Sunday, March 25, 2018

Modeling SP Road Engines (Part 3) - Heavy Steam

In this post I'll be covering what I consider the SP's Heavy Road Steam Engines (2-10-2 & 4-10-2 types).

The SP 3670 with heavy boiler stains still works tonnage for another year or two, circa 1954.

In the last two blog posts in this topic I've covered the Modeling SP Road Switchers (Part 1) - Small Steam, and Modeling SP Road Switchers (Part 2) - Medium Steam.  After this post, I'll be covering Modeling SP Articulated Road Steam Engines in Part 4, followed by Modeling SP Passenger Steam Engines of the 1940s and 1950s in Part 5.

I will go over the mechanical upgrading and detailing process for selected models in separate future posts.

Many thanks to Eddie Sims for the use of his collection in putting together this post with the following amazing historical photographs.  Basic roster data from Southern Pacific Steam Locomotive Compendium by Diebert-Strapac, which includes engine upgrade data, weights, TE, retire and transfer dates, etc.  More historical info reading in Robert Church's book Southern Pacific Ten-Coupled Locomotives from Signature Press 2013.

2-10-2 F-class - "Decks"


The Southern Pacific in general had a strong aversion to anything Santa Fe. Thus, it is no surprise that when it came time for the SP to build the next bigger class of engine in around WWI and the Santa Fe Rwy had beat the other railroads to that wheel arrangement, the SP refused to call their engines "Santa Fe" type.  Because the SP never owned any 2-10-0s, which are normally called Decapods (ten feet), they decided to call the 2-10-2s "Decks" on the SP.  Note:, the T&NO owned three 2-10-2s, which were all scrapped during the depression.

F-5 class, SP 3758 with 120-C-7 tender prepares to depart west from Bakersfield with First-785 with a wine tank car in tow. - Eddie Sims Collection

Like many other new engines, the new 2-10-2s worked heavy freight service on many of SP's most grueling grades through the 1920s, including service as passenger engines on Donner Pass with the heavy Overland passenger trains.  Also in the 1920s the F-classes worked oil trains over the Tehachapi Pass out of Bakersfield.  In the late 1920s and through the depths of the Great Depression, they worked less demanding jobs around the SP, as the new AC-class engines dominated the heaviest grade divisions.

One place the F-class engines found long time dominance was the Syskiyou Division with the 3.3% grades and tighter than normal curves, which the SP-classes and AC-classes couldn't negotiate.  The F-classes were only displaced from the Syskiyous with the arrival of the heavier six-axle diesels.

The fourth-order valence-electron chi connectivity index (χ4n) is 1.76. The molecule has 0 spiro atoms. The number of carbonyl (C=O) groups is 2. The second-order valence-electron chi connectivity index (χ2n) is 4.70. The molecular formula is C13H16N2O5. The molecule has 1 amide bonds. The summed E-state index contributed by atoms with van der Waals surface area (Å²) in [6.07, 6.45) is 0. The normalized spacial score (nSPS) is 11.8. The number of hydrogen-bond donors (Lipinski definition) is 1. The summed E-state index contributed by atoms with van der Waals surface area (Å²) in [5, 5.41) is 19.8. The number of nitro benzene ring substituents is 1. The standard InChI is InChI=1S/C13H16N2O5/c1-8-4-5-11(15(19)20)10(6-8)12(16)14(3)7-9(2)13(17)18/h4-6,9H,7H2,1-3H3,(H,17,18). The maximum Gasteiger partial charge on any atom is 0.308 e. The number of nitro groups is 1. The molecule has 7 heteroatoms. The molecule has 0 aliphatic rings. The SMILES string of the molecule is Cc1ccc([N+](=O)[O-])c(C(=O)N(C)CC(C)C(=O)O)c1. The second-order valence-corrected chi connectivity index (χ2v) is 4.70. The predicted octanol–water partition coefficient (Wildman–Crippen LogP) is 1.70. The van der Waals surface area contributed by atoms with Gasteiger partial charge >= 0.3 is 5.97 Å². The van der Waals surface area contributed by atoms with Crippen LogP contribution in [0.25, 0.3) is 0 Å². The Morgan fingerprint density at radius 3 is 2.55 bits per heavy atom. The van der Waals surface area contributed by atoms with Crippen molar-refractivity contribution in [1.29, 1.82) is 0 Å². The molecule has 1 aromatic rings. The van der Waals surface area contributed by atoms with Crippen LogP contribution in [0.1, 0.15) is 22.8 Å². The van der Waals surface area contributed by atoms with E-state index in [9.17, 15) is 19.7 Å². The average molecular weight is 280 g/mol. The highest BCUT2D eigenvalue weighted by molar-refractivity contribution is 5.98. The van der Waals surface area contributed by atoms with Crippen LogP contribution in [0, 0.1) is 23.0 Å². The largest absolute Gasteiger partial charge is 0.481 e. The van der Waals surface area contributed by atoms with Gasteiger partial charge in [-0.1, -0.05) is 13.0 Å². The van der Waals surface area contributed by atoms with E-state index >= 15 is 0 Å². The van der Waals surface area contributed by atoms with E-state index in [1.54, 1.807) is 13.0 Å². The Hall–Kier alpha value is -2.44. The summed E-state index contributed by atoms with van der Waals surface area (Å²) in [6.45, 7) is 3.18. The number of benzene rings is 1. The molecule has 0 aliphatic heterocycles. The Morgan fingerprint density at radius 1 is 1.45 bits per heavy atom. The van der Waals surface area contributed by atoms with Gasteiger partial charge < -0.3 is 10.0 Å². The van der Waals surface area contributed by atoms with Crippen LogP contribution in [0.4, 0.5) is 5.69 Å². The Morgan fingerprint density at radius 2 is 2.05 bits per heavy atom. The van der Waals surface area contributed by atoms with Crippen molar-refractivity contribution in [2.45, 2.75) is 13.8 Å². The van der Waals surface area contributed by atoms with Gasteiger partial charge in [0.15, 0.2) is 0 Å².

F-1 class, SP 3615 with 120-SC-type tender is looking sun-baked and weathered leading First-785 in the San Joaquin Valley - Eddie Sims Collection

In the later years, with the arrivals of the F-units in 1948 and 1949 to the San Joaquin (Tehachapi Sub) and Salt Lake Divisions, the F-class "Decks" were transferred to the flatter San Joaquin and Western Divisions.  A number of them continued to work on the Cuesta Grade on the Coast Division and out of Portland and Los Angeles, with the final stand on the Western and San Joaquin Divisions in 1954-1956 for post of the type.

F-1 Class (2-10-2)


SP 3601-3651 Baldwin built 10-1917 through 7-1019.
SP 3600 Baldwin built 1-1918 as F-2 class and rebuilt to F-1 specs after experimental testing.
SP 3652 (2nd) Alco-Bks. built 9-1917 for the A&E as 1001 acquired by SP 1-1921.

Many of the F-1 class engines were transferred to the T&NO between 1923 and 1928 and did not return to the Pacific Lines.

F-1 class, SP 3616 with a 120-SC-tender with raised oil bunker and oddly shaped front handrails. - Eddie Sims Collection

F-1 class, SP 3629 with a 120-SC-type tender prepares to lead a double headed extra. - Eddie Sims Collection

The SP 3649 was a weird F-1 class engine with a "Sport Cab" which allowed the firebox staybolts to be replaced without removing the cab. - Eddie Sims Collection

F-1 class, SP 3634 with 120-C-2 tender rests between assignments - Eddie Sims Collection, used with permission

HO Scale - Sunset Models


Left side of Sunset Models F-1 class 2-10-2 with common 120-C-1/2 tender.

Right side of Sunset Models F-1 class 2-10-2 with common 120-C-1/2 tender.

Sunset Models produced a nice SP 3611 with a 120-SC-type tender.  To do the other SP F-1 class engine, moving air compressors and other detail will be required.

Other Importers: PSC and Glacier Park Models have also imported brass models of the F-1 over the years.  The GPM engines are correct for specific engines and are amazing models.

F-3 & F-4 Class (2-10-2)


F-3 SP 3653-3667 Baldwin built 1-1922
Note: built without FWHs, most all refitted with FWH from retired AM and AC-1/2/3 class engines after WWII.

F-4 SP 3668-3717 Baldwin built 1-1922 to 5-1922
Note: SP 3668-3687 held at Baldwin to be "Prosperity Special" in 5-1922

In the early 1920's the SP returned to Baldwin to order a huge batch of 2-10-2s.  These new F-3 and F-4 class engines were bigger and heavier than the original F-1 class engines.  A total of 24 of the F-4 class engines were held and delivered in the "Prosperity Special", where they shipped the F-4 class engines west from Baldwin's factory in one large shipment in 1922.

F-3 class, SP 3654 crosses bridge at Manthey Rd. in Lathrop coming from Tracy. - Eddie Sims Collection

Another photo of SP 3654 at Manthey Rd. with the San Joaquin River Bridge in the backround. - Eddie Sims Collection

F-3 class, SP 3666 shows some lovely weathering in this color photo. - Eddie Sims Collection

Sunset Models F-3 SP 3661, redecalled as SP 3666 at Bakersfield. - Looks like it should have the smoke deflector stack!

Let's look closely at two engines; one clean and freshly shopped, and the other weather beaten.  These are basically the the two extremes, not all your engines should look this way.  Most will fall somewhere in between, as in the two photos of the 3666 above.

SP 3706 - All Clean and Shiny!


Left Side of SP 3706 as it appeared freshly shopped at Bakersfield

This model of SP 3706 is meant to represent it after it was repaired from getting the tender dropped in the turntable pit at Bakersfield after being shopped and freshly painted around 1953.